Alexander Borodin Wiki
Alexander Borodin Bio
|Alexander Porfiryevich Borodin was born on 12th November 1833 and died on 27th February 1887. He was a Russian Romantic composer of Georgian-Russian origin who was a doctor and chemist by profession and made significant early contributions to the field of organic chemistry. Although Borodin is better known today as a composer, during his lifetime, he regarded medicine and science as his primary occupations, only pursuing music and composition in his spare time or when he was ill. He was one of the prominent musicians of the 19th-century under The Mighty Handful, a group dedicated to producing a uniquely Russian kind of classical music, rather than imitating earlier Western European models.|
|Alexander Borodin Birthday||He was born on 12 November 1833 in Saint Petersburg, Russian Empire|
|Alexander Borodin Death and Cause||He died on 27 February 1887 (aged 53) in Saint Petersburg, Russian Empire from a Heart Attack|
|Alexander Borodin Occupation||Composer and chemist|
|Alexander Borodin Wife||Ekaterina Sergeyevna Borodin (m. 1863–1887)|
|Alexander Borodin Children||Liza Balaneva|
|Alexander Borodin Google Doodle||On 12th November 2018, Google dedicated a doodle to Alexander Borodin on his 185th Birthday Anniversary for creating a powerful legacy in two different fields (a distinguished chemist and one of Russia’s greatest classical composers).|
Alexander Borodin Family and education
Borodin was born in Saint Petersburg as an illegitimate son of a 62-year-old Georgian prince, Luka Stepanovich Gedevanishvili, and a married 25-year-old Russian woman, Evdokia Konstantinovna Antonova. The circumstances of Alexander’s birth forced the nobleman to have him registered as the son of one of his Russian serfs, Porfiry Borodin, hence the composer’s Russian last name. As a result of this registration, both Alexander and his nominal Russian father Porfiry were officially serfs of Alexander’s biological father, Luka. The Georgian father emancipated Alexander from serfdom when he was 7 and provided housing and money for him and his mother. In spite of this, Alexander was never publicly recognized by his mother, who stayed close but was referred to by young Borodin as his “aunt”.
Borodin was well provided for by his Georgian father and grew up in a sizeable four-storey house despite his status as a commoner, which was gifted to Alexander and his “aunt” by the nobleman. Although his registration prevented enrollment in a proper gymnasium, Borodin received proper education in all of the subjects through private tutors at home. In 1850 he entered the Medical-Surgical Academy in Saint Petersburg, which was later home to Ivan Pavlov, and pursued a career in chemistry. On graduation, he spent a year as a surgeon in a military hospital, followed by three years of advanced scientific study in western Europe.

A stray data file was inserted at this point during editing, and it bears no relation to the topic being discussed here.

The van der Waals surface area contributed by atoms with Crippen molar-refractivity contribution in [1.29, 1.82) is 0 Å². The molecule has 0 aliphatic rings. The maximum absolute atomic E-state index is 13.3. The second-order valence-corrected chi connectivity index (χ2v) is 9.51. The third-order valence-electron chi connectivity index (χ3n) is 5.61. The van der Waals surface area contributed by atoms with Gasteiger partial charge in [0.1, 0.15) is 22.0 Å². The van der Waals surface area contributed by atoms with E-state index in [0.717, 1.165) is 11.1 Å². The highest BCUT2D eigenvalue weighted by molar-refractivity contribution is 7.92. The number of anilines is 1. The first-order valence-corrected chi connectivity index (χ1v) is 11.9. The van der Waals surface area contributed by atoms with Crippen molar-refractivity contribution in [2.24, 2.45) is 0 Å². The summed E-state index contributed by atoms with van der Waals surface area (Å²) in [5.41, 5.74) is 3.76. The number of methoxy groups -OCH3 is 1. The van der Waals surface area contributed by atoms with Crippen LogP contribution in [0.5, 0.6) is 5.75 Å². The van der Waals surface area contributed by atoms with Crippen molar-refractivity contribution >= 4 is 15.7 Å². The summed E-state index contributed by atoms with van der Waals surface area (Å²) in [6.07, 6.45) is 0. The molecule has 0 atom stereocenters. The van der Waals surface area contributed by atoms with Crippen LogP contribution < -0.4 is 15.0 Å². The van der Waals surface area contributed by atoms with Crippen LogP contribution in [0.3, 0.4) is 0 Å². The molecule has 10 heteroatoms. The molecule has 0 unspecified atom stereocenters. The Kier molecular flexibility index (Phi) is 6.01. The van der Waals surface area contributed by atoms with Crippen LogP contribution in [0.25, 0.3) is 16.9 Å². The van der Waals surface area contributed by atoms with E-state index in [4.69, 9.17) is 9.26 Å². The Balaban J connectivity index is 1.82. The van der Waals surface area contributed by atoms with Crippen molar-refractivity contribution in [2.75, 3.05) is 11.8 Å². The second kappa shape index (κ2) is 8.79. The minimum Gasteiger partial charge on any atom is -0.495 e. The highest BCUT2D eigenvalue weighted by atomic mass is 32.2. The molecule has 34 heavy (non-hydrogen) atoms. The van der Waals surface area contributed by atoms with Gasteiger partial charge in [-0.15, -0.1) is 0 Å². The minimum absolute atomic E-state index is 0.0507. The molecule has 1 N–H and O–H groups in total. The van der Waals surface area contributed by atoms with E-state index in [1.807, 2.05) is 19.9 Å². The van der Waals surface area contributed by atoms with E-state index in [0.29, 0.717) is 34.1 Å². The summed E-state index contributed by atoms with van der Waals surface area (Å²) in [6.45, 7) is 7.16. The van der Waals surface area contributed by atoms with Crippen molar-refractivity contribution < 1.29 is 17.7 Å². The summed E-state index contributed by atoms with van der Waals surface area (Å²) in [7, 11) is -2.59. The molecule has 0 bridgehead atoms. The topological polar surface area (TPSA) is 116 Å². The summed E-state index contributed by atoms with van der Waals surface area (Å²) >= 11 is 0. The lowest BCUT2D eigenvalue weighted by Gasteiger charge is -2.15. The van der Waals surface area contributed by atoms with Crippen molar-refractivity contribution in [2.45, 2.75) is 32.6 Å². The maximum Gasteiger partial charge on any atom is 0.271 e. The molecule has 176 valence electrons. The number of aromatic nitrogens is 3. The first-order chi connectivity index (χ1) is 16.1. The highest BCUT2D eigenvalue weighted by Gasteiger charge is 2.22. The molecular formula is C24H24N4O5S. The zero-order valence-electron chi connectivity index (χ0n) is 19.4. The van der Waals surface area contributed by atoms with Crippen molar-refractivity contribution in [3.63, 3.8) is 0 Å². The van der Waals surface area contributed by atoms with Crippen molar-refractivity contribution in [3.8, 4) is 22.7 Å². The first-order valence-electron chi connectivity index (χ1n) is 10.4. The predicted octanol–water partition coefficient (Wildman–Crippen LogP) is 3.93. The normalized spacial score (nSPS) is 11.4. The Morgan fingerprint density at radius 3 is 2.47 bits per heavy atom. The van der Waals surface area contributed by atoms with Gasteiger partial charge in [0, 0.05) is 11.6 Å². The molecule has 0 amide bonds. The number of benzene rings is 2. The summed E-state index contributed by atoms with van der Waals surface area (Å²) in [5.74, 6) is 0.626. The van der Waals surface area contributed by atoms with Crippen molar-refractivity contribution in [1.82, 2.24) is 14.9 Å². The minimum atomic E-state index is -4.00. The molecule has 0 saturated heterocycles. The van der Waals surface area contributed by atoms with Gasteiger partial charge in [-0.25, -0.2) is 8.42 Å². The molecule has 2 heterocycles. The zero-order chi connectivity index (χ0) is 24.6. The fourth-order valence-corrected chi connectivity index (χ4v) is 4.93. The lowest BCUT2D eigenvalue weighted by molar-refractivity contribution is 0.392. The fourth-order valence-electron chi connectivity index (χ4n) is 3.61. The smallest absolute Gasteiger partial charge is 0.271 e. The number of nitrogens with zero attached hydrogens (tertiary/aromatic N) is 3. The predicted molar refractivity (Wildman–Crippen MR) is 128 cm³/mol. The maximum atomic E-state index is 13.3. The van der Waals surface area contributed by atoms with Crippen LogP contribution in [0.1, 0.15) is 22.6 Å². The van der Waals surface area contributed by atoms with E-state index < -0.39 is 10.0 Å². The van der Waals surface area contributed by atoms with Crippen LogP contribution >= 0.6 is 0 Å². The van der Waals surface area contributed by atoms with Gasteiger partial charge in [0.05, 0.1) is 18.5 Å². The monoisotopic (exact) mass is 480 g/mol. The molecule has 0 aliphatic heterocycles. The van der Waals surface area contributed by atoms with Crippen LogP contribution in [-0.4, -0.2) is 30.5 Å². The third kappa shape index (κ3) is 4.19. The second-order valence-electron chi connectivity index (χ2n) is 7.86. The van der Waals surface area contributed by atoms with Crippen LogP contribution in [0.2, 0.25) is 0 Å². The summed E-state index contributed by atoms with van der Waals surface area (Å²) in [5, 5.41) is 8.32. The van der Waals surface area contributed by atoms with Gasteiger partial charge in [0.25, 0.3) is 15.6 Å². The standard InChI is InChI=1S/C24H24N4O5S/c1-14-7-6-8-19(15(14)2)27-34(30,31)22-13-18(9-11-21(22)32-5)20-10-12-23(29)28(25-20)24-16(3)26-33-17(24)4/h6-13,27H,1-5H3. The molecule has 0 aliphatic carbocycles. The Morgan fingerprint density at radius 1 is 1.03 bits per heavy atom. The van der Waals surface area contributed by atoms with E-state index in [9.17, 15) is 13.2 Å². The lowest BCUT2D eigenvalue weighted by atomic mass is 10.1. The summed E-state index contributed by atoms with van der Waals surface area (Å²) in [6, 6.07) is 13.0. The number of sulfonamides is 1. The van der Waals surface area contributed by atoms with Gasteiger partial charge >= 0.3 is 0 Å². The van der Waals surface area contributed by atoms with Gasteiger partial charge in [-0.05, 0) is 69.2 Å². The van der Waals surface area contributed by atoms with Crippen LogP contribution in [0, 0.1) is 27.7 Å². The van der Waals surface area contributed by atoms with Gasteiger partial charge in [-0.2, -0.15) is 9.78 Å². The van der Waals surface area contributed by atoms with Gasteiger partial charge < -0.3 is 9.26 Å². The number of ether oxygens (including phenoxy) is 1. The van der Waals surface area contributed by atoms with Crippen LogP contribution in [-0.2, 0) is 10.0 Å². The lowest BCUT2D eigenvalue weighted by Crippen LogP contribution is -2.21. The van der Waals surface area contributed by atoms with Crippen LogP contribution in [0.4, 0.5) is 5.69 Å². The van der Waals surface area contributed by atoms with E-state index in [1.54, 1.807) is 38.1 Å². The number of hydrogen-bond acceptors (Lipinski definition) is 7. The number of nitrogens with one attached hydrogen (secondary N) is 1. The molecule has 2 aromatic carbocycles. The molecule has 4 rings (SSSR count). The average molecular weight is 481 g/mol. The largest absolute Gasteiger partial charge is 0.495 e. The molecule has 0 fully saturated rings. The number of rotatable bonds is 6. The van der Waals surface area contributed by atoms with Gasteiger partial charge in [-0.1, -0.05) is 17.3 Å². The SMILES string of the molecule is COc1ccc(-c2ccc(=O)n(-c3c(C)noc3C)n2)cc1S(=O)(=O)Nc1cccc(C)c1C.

In 1862 Borodin returned to Saint Petersburg to take up an academic chair in chemistry at the Imperial Medical-Surgical Academy. He also began taking lessons in composition from Mily Balakirev in 1862. Borodin spent the remainder of his scientific career in research, lecturing and overseeing the education of others. Eventually, he established medical courses for women (1872). Music remained a secondary vocation for Borodin outside his primary career as a chemist and physician.
Alexander Borodin Wife and Daughter
He married Ekaterina Protopopova, a pianist, in 1863, and had one daughter, named Liza Balaneva.
Alexander Borodin Death and Cause
Alexander Borodin suffered poor health, having overcome cholera and several minor heart attacks. He died on 27 February 1887 (aged 53) from a Heart attack during a ball at the Academy and was interred in Tikhvin Cemetery at the Alexander Nevsky Monastery in Saint Petersburg.
Alexander Borodin Google Doodle
On 12th November 2018, Google dedicated a doodle to Alexander Borodin on his 185th Birthday Anniversary for creating a powerful legacy in two different fields (a distinguished chemist and one of Russia’s greatest classical composers).
Alexander Borodin Legacy
Borodin is best known for his symphonies, his two string quartets, the tone poem In the Steppes of Central Asia and his opera Prince Igor. Music from Prince Igor and his string quartets was later adapted for the US musical Kismet. He was a notable advocate of women’s rights, and a promoter of education in Russia and founded the School of Medicine for Women in Saint Petersburg.
As a chemist, he is best known for his work in organic synthesis, including being among the first chemists to demonstrate nucleophilic substitution, as well as being the co-discoverer of the aldol reaction.